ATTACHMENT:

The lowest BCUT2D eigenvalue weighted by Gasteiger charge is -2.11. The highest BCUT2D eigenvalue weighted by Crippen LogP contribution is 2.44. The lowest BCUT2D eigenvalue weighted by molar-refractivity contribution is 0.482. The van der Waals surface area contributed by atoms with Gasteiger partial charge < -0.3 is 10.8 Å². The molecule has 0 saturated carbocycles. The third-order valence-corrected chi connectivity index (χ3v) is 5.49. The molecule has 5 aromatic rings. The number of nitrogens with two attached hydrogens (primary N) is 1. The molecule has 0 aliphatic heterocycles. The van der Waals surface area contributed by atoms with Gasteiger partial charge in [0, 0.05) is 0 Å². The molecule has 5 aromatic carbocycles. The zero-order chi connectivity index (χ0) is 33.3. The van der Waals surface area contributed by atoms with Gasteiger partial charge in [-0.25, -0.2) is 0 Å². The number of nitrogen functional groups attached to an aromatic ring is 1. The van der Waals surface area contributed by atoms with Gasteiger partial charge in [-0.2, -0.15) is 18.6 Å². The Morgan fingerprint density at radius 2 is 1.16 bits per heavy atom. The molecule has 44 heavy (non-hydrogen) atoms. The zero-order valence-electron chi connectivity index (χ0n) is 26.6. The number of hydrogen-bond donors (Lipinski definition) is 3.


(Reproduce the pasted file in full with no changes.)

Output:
The lowest BCUT2D eigenvalue weighted by Gasteiger charge is -2.11. The highest BCUT2D eigenvalue weighted by Crippen LogP contribution is 2.44. The lowest BCUT2D eigenvalue weighted by molar-refractivity contribution is 0.482. The van der Waals surface area contributed by atoms with Gasteiger partial charge < -0.3 is 10.8 Å². The molecule has 0 saturated carbocycles. The third-order valence-corrected chi connectivity index (χ3v) is 5.49. The molecule has 5 aromatic rings. The number of nitrogens with two attached hydrogens (primary N) is 1. The molecule has 0 aliphatic heterocycles. The van der Waals surface area contributed by atoms with Gasteiger partial charge in [0, 0.05) is 0 Å². The molecule has 5 aromatic carbocycles. The zero-order chi connectivity index (χ0) is 33.3. The van der Waals surface area contributed by atoms with Gasteiger partial charge in [-0.25, -0.2) is 0 Å². The number of nitrogen functional groups attached to an aromatic ring is 1. The van der Waals surface area contributed by atoms with Gasteiger partial charge in [-0.2, -0.15) is 18.6 Å². The Morgan fingerprint density at radius 2 is 1.16 bits per heavy atom. The molecule has 44 heavy (non-hydrogen) atoms. The zero-order valence-electron chi connectivity index (χ0n) is 26.6. The number of hydrogen-bond donors (Lipinski definition) is 3.